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Rules

A bizarre rules mishap involving a shuttle ride might have just cost a tour pro his job on the Korn Ferry Tour

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Andrew Wevers

In golf, rules are rules, even if they seem random or arbitrary. Korn Ferry Tour rookie Wilson Furr understands this, but even more frustratingly so after a seemingly innocuous mistake on Friday during the second round of the Lecom Suncoast Classic might have cost the former All-American at Alabama future starts on the developmental circuit.

Furr, 24, was playing in a threesome in the afternoon wave at Lakewood National Golf Club in Lakewood Ranch, Fla., along with Alejandro Tosti and Mason Andersen. The trio started its round on the 10th hole, and as the players finished the 18th hole, they walked through a tunnel under a grandstand where they noticed a volunteer sitting in the driver’s seat of an empty three-rowed golf cart. It was the same type of vehicle that took the players from the driving range to the 10th tee.

According to reports from Monday Q Info’s Ryan French and from GolfChannel.com, Tosti asked the volunteer if he was shuttling players to the first tee. The driver told him yes, but in actuality he was not authorized to take players between the 18th green and first tee. The tournament was being played under a Model Local Rule that stated players and caddies could not take transportation during a round, except in instances of stroke and distance penalties. A supplemental rules sheet did make one exception, however, allowing transportation between the seventh green and the eighth tee. A Korn Ferry Tour official told French the cart was there because it had stopped while the players putted.

“I asked the guy, ‘Are you giving rides to the first tee?’ And he said, ‘Yeah, jump in,’” Tosti told GolfChannel.com. “I know that I cannot jump in a cart that is not official, but this was almost like organized. It almost seemed like someone sent this guy to give us a ride. It was ready, waiting for us to walk off the green and give us a ride to the first tee, and that guy apparently was not supposed to be there.”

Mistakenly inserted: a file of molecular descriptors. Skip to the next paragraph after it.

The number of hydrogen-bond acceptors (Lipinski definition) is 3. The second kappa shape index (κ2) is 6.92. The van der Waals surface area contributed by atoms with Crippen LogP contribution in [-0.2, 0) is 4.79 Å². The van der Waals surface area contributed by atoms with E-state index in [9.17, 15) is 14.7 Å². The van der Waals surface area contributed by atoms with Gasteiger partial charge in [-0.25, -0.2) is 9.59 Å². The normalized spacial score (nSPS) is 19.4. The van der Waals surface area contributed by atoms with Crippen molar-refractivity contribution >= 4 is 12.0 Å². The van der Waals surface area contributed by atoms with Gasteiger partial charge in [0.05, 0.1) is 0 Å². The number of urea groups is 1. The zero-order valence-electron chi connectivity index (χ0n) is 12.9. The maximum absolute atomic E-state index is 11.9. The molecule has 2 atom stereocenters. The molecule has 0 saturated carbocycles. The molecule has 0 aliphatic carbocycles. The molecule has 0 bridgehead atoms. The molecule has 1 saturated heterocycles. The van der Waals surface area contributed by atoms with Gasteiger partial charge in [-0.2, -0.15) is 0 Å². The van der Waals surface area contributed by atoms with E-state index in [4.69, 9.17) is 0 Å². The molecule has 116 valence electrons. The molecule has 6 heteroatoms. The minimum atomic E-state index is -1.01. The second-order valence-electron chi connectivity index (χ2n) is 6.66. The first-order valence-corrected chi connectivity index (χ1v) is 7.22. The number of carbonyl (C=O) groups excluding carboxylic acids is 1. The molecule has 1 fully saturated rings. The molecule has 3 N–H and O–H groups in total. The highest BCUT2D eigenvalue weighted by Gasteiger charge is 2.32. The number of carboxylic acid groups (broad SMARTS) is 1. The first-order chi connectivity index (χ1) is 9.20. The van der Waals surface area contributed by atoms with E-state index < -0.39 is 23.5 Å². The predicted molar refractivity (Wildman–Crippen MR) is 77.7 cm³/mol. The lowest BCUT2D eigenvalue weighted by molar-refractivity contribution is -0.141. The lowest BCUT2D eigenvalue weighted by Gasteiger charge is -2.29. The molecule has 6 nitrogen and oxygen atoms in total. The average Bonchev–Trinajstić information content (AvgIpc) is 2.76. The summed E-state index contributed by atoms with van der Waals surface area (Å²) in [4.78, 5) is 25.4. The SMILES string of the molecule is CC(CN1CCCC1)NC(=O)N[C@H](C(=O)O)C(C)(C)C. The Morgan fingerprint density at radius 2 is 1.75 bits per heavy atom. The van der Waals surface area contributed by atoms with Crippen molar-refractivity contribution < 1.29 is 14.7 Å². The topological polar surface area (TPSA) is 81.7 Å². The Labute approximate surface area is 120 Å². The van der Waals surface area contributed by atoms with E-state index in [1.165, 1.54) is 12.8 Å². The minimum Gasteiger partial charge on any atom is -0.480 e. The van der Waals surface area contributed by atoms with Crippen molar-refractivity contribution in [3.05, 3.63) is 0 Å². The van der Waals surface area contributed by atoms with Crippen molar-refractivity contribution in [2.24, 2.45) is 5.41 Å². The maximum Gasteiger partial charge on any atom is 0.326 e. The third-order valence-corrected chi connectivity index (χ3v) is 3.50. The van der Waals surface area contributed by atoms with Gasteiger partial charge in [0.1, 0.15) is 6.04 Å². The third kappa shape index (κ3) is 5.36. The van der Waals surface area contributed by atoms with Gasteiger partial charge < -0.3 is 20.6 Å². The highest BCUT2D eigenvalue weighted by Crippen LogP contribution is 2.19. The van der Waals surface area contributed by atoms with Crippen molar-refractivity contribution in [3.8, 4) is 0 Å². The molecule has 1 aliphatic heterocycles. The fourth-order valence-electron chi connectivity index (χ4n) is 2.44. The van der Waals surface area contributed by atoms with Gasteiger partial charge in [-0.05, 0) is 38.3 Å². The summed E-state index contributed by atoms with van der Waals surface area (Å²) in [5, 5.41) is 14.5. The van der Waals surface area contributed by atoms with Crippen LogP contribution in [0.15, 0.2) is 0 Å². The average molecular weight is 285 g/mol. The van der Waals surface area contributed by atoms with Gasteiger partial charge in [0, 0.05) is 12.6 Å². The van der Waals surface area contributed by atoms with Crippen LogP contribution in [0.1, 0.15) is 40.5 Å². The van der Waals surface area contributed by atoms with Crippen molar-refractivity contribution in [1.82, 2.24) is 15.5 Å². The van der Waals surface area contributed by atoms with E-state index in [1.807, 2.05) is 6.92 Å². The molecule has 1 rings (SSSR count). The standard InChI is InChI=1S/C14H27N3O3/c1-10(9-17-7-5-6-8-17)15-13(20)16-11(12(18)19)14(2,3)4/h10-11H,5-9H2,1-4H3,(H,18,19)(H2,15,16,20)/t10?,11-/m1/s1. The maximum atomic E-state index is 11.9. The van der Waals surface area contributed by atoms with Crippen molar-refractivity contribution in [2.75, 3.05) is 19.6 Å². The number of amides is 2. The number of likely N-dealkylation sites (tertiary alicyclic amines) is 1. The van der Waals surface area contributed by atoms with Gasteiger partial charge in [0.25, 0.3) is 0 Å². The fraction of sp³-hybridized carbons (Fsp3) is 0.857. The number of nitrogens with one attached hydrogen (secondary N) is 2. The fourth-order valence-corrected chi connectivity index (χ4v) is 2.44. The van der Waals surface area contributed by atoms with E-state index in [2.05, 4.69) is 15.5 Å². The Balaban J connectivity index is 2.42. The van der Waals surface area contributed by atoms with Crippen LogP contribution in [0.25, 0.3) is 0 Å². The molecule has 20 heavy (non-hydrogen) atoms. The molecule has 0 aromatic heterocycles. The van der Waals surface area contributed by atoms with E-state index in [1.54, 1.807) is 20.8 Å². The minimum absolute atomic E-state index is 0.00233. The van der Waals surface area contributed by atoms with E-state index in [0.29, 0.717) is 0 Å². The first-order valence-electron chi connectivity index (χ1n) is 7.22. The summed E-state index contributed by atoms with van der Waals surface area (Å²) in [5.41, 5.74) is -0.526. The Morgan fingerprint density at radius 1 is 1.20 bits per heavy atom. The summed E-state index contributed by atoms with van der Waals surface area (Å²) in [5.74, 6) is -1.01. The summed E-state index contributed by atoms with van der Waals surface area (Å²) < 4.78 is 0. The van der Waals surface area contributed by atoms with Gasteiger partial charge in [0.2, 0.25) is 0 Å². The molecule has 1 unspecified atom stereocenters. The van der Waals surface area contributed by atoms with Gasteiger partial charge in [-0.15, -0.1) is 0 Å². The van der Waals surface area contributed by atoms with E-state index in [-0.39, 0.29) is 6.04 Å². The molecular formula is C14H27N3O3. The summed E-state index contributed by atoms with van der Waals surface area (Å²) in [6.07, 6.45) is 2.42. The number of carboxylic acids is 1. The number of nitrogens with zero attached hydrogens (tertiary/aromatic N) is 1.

On the fourth hole, a rules official approached the players and asked them about the ride, informing them that it was not authorized as noted on the rules sheets, which were posted in player dining, on the range and on both starter’s boxes. At the end of the round, all three players were assessed a two-stroke penalty for violating the MLR.

The additional two shots were relatively inconsequential for Andersen; he was already well off the cutline. Tosti fell from 10 under to eight under for the tournament, and is eight shots off the lead to start the third round.

For Furr, however, it cost him the chance to play on the weekend. Instead of posting a four-under 67, he shot a second straight 69 and missed the cut by two shots.

Making matters worse, this was Furr’s eighth and last guaranteed start on the KFT after he earned conditional status at last fall’s Q school. In his seven previous starts, he had made three cuts but his best finish was only a T-54. He entered the week 148th on the Korn Ferry Tour points list and needed a good performance to improve enough to assure more starts when the tour reshuffled the players' priority rankings after this tournament.

Given his status on the points list, Furr is unlikely to get into any other KFT events this season unless he Monday qualifies, receives a sponsor’s exemption or gets a spot off the alternate list.

“This sucks,” Furr told GolfChannel.com. “There’s no way around it. It just sucks. To start the day, probably one of the bigger rounds I’ve played in my career, and I knew it, and for this to happen then, just ugh.”

On Saturday morning, Monday Q tweeted that another group was penalized for using the cart, and Boo Weekley missed playing on the weekend because of it. The other players in his threesome were Ashton Van Horne and Jared Wolfe.

According to a report on GolfChannel.com, Tosti and Furr both said they did not read the specific rule. Furr told GolfChannel.com that because the ride from the 18th green to the first tee was longer than the ride from the driving range to the first tee, “It wasn’t crazy for me to think there was supposed to be a shuttle there.”

“At the end of the day, we are responsible,” Tosti told GolfChannel.com. “But this was very, very strange. We were pretty much set up to get a ride from hole 18 to the first tee. Everything was very unusual. I tried to make sure that that ride was official … and the guy sounded so sure, he’s waiting for us, and it kind of makes sense that he’s giving rides to the first tee because you have to go all around the clubhouse and it’s a long walk.”

While all three players adamantly tried to plead their case to the rules official, the decision had been made.

“We let them hear it,” Furr said. “But after hearing the exact same response seven different ways, I just left. We weren’t getting anywhere. The guy’s word was final. I just wonder, is there no discretion?"

Apparently, rules are rules.